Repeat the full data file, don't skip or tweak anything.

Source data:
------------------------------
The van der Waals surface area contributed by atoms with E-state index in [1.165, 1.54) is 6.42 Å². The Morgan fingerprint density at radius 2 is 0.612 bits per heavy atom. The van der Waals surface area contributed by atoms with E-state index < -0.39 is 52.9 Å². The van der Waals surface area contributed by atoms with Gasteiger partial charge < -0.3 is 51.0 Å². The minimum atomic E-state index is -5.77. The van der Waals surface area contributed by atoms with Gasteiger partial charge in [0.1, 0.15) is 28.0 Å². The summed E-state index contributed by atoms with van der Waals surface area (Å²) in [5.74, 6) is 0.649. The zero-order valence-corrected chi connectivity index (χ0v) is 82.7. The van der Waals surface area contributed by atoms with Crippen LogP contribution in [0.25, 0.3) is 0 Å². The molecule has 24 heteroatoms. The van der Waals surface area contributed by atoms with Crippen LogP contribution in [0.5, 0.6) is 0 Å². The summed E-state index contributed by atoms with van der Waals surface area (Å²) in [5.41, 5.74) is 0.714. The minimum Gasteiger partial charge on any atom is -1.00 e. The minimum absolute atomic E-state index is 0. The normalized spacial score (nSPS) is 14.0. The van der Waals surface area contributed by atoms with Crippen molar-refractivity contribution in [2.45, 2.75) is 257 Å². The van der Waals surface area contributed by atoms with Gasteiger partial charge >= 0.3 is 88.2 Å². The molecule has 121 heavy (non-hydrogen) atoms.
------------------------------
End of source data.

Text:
The van der Waals surface area contributed by atoms with E-state index in [1.165, 1.54) is 6.42 Å². The Morgan fingerprint density at radius 2 is 0.612 bits per heavy atom. The van der Waals surface area contributed by atoms with E-state index < -0.39 is 52.9 Å². The van der Waals surface area contributed by atoms with Gasteiger partial charge < -0.3 is 51.0 Å². The minimum atomic E-state index is -5.77. The van der Waals surface area contributed by atoms with Gasteiger partial charge in [0.1, 0.15) is 28.0 Å². The summed E-state index contributed by atoms with van der Waals surface area (Å²) in [5.74, 6) is 0.649. The zero-order valence-corrected chi connectivity index (χ0v) is 82.7. The van der Waals surface area contributed by atoms with Crippen LogP contribution in [0.25, 0.3) is 0 Å². The molecule has 24 heteroatoms. The van der Waals surface area contributed by atoms with Crippen LogP contribution in [0.5, 0.6) is 0 Å². The summed E-state index contributed by atoms with van der Waals surface area (Å²) in [5.41, 5.74) is 0.714. The minimum Gasteiger partial charge on any atom is -1.00 e. The minimum absolute atomic E-state index is 0. The normalized spacial score (nSPS) is 14.0. The van der Waals surface area contributed by atoms with Crippen molar-refractivity contribution in [2.45, 2.75) is 257 Å². The van der Waals surface area contributed by atoms with Gasteiger partial charge >= 0.3 is 88.2 Å². The molecule has 121 heavy (non-hydrogen) atoms.